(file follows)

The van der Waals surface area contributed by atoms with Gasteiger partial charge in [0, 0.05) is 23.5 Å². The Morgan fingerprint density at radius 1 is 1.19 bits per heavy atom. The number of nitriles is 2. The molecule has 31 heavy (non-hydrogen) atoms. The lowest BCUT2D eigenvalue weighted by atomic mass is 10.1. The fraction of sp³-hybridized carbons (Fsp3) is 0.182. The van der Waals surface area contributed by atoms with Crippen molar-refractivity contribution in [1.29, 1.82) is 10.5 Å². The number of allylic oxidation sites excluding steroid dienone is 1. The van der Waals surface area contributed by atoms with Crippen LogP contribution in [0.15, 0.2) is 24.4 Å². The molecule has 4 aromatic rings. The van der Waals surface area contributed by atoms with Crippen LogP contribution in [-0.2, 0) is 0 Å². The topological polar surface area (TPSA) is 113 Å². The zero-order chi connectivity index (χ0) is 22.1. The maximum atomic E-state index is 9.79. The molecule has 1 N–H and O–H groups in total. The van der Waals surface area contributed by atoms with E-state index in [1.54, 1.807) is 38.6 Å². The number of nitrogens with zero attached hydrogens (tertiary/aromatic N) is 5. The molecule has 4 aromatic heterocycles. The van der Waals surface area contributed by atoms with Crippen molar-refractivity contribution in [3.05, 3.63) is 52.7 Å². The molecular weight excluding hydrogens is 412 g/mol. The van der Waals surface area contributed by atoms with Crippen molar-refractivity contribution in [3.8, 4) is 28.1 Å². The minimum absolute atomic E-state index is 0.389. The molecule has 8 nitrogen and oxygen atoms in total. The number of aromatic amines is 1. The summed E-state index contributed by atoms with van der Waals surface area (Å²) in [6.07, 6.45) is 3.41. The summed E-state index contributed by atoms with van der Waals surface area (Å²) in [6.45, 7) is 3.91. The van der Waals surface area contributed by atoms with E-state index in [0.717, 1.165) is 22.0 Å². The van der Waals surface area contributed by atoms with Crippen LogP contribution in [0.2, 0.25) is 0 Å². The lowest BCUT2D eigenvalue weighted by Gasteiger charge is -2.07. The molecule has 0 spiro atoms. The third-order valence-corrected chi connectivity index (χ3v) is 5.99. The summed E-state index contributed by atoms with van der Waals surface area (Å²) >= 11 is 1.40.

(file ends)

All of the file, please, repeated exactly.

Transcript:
The van der Waals surface area contributed by atoms with Gasteiger partial charge in [0, 0.05) is 23.5 Å². The Morgan fingerprint density at radius 1 is 1.19 bits per heavy atom. The number of nitriles is 2. The molecule has 31 heavy (non-hydrogen) atoms. The lowest BCUT2D eigenvalue weighted by atomic mass is 10.1. The fraction of sp³-hybridized carbons (Fsp3) is 0.182. The van der Waals surface area contributed by atoms with Crippen molar-refractivity contribution in [1.29, 1.82) is 10.5 Å². The number of allylic oxidation sites excluding steroid dienone is 1. The van der Waals surface area contributed by atoms with Crippen LogP contribution in [0.15, 0.2) is 24.4 Å². The molecule has 4 aromatic rings. The van der Waals surface area contributed by atoms with Crippen LogP contribution in [-0.2, 0) is 0 Å². The topological polar surface area (TPSA) is 113 Å². The zero-order chi connectivity index (χ0) is 22.1. The maximum atomic E-state index is 9.79. The molecule has 1 N–H and O–H groups in total. The van der Waals surface area contributed by atoms with E-state index in [1.54, 1.807) is 38.6 Å². The number of nitrogens with zero attached hydrogens (tertiary/aromatic N) is 5. The molecule has 4 aromatic heterocycles. The van der Waals surface area contributed by atoms with Crippen molar-refractivity contribution in [3.05, 3.63) is 52.7 Å². The molecular weight excluding hydrogens is 412 g/mol. The van der Waals surface area contributed by atoms with Crippen molar-refractivity contribution in [3.8, 4) is 28.1 Å². The minimum absolute atomic E-state index is 0.389. The molecule has 8 nitrogen and oxygen atoms in total. The number of aromatic amines is 1. The summed E-state index contributed by atoms with van der Waals surface area (Å²) in [6.07, 6.45) is 3.41. The summed E-state index contributed by atoms with van der Waals surface area (Å²) in [6.45, 7) is 3.91. The van der Waals surface area contributed by atoms with E-state index in [0.717, 1.165) is 22.0 Å². The van der Waals surface area contributed by atoms with Crippen LogP contribution in [0.2, 0.25) is 0 Å². The lowest BCUT2D eigenvalue weighted by Gasteiger charge is -2.07. The molecule has 0 spiro atoms. The third-order valence-corrected chi connectivity index (χ3v) is 5.99. The summed E-state index contributed by atoms with van der Waals surface area (Å²) >= 11 is 1.40.